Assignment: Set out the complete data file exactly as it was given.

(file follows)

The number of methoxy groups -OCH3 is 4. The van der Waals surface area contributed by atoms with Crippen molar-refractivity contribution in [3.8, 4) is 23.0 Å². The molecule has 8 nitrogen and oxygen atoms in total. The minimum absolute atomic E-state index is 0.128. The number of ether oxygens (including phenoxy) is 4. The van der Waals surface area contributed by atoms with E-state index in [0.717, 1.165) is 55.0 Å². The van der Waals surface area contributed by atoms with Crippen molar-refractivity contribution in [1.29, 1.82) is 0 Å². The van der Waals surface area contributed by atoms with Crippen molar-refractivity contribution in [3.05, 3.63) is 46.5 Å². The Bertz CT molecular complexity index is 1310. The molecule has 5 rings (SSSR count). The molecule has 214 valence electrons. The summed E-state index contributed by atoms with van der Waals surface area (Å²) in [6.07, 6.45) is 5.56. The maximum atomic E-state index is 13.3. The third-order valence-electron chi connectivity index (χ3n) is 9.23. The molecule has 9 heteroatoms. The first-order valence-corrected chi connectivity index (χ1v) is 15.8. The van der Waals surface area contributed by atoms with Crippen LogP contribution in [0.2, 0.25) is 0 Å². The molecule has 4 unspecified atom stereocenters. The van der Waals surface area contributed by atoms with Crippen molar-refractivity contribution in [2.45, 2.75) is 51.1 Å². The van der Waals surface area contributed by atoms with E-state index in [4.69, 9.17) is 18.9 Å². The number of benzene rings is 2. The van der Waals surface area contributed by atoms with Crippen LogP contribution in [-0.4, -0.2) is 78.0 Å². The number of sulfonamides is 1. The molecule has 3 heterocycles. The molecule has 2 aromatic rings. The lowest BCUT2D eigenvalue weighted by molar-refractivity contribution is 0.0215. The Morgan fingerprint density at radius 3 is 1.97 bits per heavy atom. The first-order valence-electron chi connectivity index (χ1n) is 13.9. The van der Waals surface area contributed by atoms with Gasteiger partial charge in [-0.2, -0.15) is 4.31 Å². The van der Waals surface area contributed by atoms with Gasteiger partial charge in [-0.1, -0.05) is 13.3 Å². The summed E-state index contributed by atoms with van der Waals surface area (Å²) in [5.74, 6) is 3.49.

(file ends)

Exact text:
The number of methoxy groups -OCH3 is 4. The van der Waals surface area contributed by atoms with Crippen molar-refractivity contribution in [3.8, 4) is 23.0 Å². The molecule has 8 nitrogen and oxygen atoms in total. The minimum absolute atomic E-state index is 0.128. The number of ether oxygens (including phenoxy) is 4. The van der Waals surface area contributed by atoms with E-state index in [0.717, 1.165) is 55.0 Å². The van der Waals surface area contributed by atoms with Crippen molar-refractivity contribution in [1.29, 1.82) is 0 Å². The van der Waals surface area contributed by atoms with Crippen molar-refractivity contribution in [3.05, 3.63) is 46.5 Å². The Bertz CT molecular complexity index is 1310. The molecule has 5 rings (SSSR count). The molecule has 214 valence electrons. The summed E-state index contributed by atoms with van der Waals surface area (Å²) in [6.07, 6.45) is 5.56. The maximum atomic E-state index is 13.3. The third-order valence-electron chi connectivity index (χ3n) is 9.23. The molecule has 9 heteroatoms. The first-order valence-corrected chi connectivity index (χ1v) is 15.8. The van der Waals surface area contributed by atoms with Crippen LogP contribution in [0.2, 0.25) is 0 Å². The molecule has 4 unspecified atom stereocenters. The van der Waals surface area contributed by atoms with Crippen molar-refractivity contribution in [2.45, 2.75) is 51.1 Å². The van der Waals surface area contributed by atoms with E-state index in [4.69, 9.17) is 18.9 Å². The number of benzene rings is 2. The van der Waals surface area contributed by atoms with Crippen LogP contribution in [-0.4, -0.2) is 78.0 Å². The number of sulfonamides is 1. The molecule has 3 heterocycles. The molecule has 2 aromatic rings. The lowest BCUT2D eigenvalue weighted by molar-refractivity contribution is 0.0215. The Morgan fingerprint density at radius 3 is 1.97 bits per heavy atom. The first-order valence-electron chi connectivity index (χ1n) is 13.9. The van der Waals surface area contributed by atoms with Gasteiger partial charge in [-0.2, -0.15) is 4.31 Å². The van der Waals surface area contributed by atoms with Gasteiger partial charge in [-0.1, -0.05) is 13.3 Å². The summed E-state index contributed by atoms with van der Waals surface area (Å²) in [5.74, 6) is 3.49.